There were other abductions and murders around the Oakland County area within the same period. These are not specifically tied to the four victims above due to variations in the cases.

i saw this
Debbie Jarvis · Petoskey, Michigan wrote:
Debbie Jarvis · Petoskey, Michigan

This is Debbie Jarvis and I am the mother of Kristine Mihelich who was the third victim of the Oakland County Child Killers. I was present at the most recent meeting with reporters when this information was disclosed.
include: Mark Stebbins, Jane Allen, Jill Robertson, Kristine Mihelich, Timothy King, Patricia Spencer, Pamela Hobley, Donna Serra, Laura Wilson, Cynthia Cadieux, Sandra Butler, Kimberly King, Kim Larrow, and Kellie Brownlee. These are the names of the known victims of the American Legion Serial Killers identified so far.

Here's links and information about some of those other victims though.

Patricia Spencer, one of the possible victims.


Pamela Hobley


Laura Wilson


I think this is the Sandra Butler case Debbie Jarvis is mentioning. But she wasn't from Michigan.


An article on the Kim Larrow case. She was found along with a second unidentified body.

Body not likely that of Canton teen

Bones and teeth are from someone 20 to 30 years old, probably not those of girl missing since 1981.

Kelly Brownlee


Most believe Jane Allen to be a victim of the OCCK. She was found dumped in the water across state lines in Ohio. Her arms were bound behind her back and it was impossible to tell if she was sexually assaulted. Her death is listed as carbon monoxide poisoning, though she could have been killed by other means since her body was decomposing.

Kimberly King is also a likely victim, however her body has never been found. She was kidnapped when she walked from her friend's house to use a pay phone.

Donna Serra is also another possible victim. She was kidnapped, and held captive for several days before turning up strangled on the side of the road. She had also been sexually assaulted.


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Re: Oakland County (MI) Child Killings

Post by yk robert on Thu May 29, 2014 7:18 pm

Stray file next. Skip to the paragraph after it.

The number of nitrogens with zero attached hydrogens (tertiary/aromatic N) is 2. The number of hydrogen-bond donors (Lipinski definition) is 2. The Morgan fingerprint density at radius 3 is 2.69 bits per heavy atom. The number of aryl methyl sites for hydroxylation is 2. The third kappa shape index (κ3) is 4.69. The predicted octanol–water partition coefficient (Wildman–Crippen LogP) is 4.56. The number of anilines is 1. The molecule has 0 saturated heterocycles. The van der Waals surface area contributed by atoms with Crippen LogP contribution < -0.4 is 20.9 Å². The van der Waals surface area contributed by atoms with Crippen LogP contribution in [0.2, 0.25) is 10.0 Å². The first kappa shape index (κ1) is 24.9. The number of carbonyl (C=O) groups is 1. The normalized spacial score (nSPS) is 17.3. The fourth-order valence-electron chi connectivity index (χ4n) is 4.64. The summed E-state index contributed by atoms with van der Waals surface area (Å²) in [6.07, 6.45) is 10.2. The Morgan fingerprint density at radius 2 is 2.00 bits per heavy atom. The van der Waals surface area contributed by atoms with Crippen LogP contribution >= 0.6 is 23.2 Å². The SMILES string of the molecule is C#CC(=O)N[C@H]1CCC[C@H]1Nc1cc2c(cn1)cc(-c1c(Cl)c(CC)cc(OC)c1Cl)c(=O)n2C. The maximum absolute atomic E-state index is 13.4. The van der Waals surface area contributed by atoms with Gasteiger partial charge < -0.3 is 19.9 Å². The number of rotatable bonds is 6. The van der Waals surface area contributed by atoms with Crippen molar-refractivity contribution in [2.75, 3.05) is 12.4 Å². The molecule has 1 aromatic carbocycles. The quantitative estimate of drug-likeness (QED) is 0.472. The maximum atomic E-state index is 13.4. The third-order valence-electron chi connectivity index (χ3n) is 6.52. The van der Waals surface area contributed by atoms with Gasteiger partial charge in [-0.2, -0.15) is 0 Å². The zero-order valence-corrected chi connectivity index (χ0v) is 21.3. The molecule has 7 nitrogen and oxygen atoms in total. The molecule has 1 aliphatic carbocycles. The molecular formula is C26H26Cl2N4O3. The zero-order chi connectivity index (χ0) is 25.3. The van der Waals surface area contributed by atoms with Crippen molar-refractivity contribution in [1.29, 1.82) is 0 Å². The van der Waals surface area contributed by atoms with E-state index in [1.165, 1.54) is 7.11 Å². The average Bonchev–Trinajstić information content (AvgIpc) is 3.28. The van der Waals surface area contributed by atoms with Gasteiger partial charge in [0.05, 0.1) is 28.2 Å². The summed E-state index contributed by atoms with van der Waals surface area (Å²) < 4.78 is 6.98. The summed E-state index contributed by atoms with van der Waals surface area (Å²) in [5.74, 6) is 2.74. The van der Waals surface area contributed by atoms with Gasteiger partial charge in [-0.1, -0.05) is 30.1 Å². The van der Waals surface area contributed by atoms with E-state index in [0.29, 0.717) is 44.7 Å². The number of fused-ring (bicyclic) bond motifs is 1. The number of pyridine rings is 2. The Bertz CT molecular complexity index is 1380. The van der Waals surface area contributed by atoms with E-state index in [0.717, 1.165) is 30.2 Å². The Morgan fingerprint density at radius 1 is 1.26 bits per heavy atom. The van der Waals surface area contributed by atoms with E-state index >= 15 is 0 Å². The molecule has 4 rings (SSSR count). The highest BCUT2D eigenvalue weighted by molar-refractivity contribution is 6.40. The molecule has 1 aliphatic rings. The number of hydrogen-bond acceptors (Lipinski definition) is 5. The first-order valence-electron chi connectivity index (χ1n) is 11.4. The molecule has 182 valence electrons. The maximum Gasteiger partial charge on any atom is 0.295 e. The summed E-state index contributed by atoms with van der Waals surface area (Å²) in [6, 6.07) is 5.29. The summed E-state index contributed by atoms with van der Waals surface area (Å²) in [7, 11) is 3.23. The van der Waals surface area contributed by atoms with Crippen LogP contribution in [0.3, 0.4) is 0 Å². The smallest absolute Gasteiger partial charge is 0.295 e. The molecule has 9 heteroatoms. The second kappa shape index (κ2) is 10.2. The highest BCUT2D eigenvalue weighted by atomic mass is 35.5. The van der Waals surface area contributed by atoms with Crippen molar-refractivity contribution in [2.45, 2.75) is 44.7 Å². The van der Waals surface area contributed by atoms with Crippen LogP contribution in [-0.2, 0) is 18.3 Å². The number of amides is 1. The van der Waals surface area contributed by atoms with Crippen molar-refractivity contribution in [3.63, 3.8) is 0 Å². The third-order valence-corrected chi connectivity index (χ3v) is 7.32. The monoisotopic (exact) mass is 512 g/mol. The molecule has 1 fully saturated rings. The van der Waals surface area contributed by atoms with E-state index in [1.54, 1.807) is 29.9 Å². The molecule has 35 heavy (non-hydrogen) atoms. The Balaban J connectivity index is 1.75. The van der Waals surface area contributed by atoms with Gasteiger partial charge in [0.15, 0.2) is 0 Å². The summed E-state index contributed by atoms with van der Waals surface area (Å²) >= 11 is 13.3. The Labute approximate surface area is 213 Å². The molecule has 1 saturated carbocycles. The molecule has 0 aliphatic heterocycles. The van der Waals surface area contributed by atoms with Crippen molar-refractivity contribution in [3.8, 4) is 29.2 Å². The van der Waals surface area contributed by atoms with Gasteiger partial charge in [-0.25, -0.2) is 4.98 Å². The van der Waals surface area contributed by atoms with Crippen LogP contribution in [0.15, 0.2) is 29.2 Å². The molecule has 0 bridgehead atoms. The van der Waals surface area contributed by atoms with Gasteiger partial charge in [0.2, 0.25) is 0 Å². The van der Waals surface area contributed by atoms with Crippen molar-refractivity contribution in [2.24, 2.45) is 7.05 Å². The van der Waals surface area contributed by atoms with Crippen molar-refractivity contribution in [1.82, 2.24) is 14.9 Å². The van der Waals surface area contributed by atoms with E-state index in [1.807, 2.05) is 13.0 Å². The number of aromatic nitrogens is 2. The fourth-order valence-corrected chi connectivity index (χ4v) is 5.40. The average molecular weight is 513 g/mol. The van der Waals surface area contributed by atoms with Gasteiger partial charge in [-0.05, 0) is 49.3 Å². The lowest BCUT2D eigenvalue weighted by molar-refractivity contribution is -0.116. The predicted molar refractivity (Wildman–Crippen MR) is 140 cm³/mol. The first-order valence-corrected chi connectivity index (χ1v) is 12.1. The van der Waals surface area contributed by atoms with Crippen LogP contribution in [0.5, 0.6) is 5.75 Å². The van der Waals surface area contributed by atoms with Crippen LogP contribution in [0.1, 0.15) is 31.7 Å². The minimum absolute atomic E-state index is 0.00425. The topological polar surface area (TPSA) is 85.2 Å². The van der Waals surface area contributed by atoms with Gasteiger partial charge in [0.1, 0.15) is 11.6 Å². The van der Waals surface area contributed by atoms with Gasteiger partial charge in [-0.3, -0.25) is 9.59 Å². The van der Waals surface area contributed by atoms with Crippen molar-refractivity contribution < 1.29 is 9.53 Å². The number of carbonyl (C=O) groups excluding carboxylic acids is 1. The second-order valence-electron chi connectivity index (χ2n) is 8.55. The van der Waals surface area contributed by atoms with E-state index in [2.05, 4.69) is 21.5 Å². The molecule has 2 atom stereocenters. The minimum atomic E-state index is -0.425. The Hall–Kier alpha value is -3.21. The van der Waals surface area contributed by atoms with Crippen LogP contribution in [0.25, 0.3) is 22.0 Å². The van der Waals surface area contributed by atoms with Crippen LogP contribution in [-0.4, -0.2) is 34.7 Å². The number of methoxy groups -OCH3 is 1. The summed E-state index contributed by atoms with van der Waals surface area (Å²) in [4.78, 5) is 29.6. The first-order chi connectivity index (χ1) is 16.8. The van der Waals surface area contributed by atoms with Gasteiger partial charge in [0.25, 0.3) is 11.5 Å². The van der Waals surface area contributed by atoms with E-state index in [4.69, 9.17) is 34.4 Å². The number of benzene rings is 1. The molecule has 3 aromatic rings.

i am interested in all cases before 1995-6--- i don't know must about the occk--topix has a thread on it, but i avoided it because of all the spam and what not there
yk robert

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Re: Oakland County (MI) Child Killings

Post by redpill on Thu May 29, 2014 8:24 pm

yk robert wrote:i am interested in all cases before 1995-6--- i don't know must about the occk--topix has a thread on it, but i avoided it because of all the spam and what not there

i'm glad i wasn't a kid in michigan in 60s-70s pretty dangerous.

which cases "i am interested in all cases before 1995-6" ?

it is "Debbie Jarvis · Petoskey, Michigan

This is Debbie Jarvis and I am the mother of Kristine Mihelich who was the third victim of the Oakland County Child Killers."

her personal belief that one or more serial killers were responsible for all those missing/dead children in michigan area

as much as i love linking i am doubtful -

k wrote:

t was Nov. 10, 1972. Laura Wilson, a shy teenager from the Herman Gardens housing project on Detroit's west side, walked to a nearby convenience store to buy a carton of Oleo and two bottles of Pepsi for her mother.

She had pleaded to go alone.

Nine days later, her body was found in some bushes just blocks away from home. She'd been raped and beaten. Her head was smashed in with a brick.

Nearly four decades later, her family still has no answers.

Short of a confession, it's likely they'll never know who killed the 16-year-old because all of the evidence was destroyed or lost.

Her bloodstained clothing was ordered destroyed in 1977; the Pepsi bottle followed in 1978. A brick and a chunk of concrete marked with blood and hair strands were destroyed in 1984. The fingernail scrapings and rape evidence -- swabs taken during the autopsy -- are nowhere to be found.

Her story illustrates what legal experts say is a pervasive problem nationwide -- the mishandling of criminal evidence largely because of a lack of uniform standards for retaining evidence.

Law enforcement doesn't track how often evidence gets lost or destroyed, but experts concede it's not uncommon.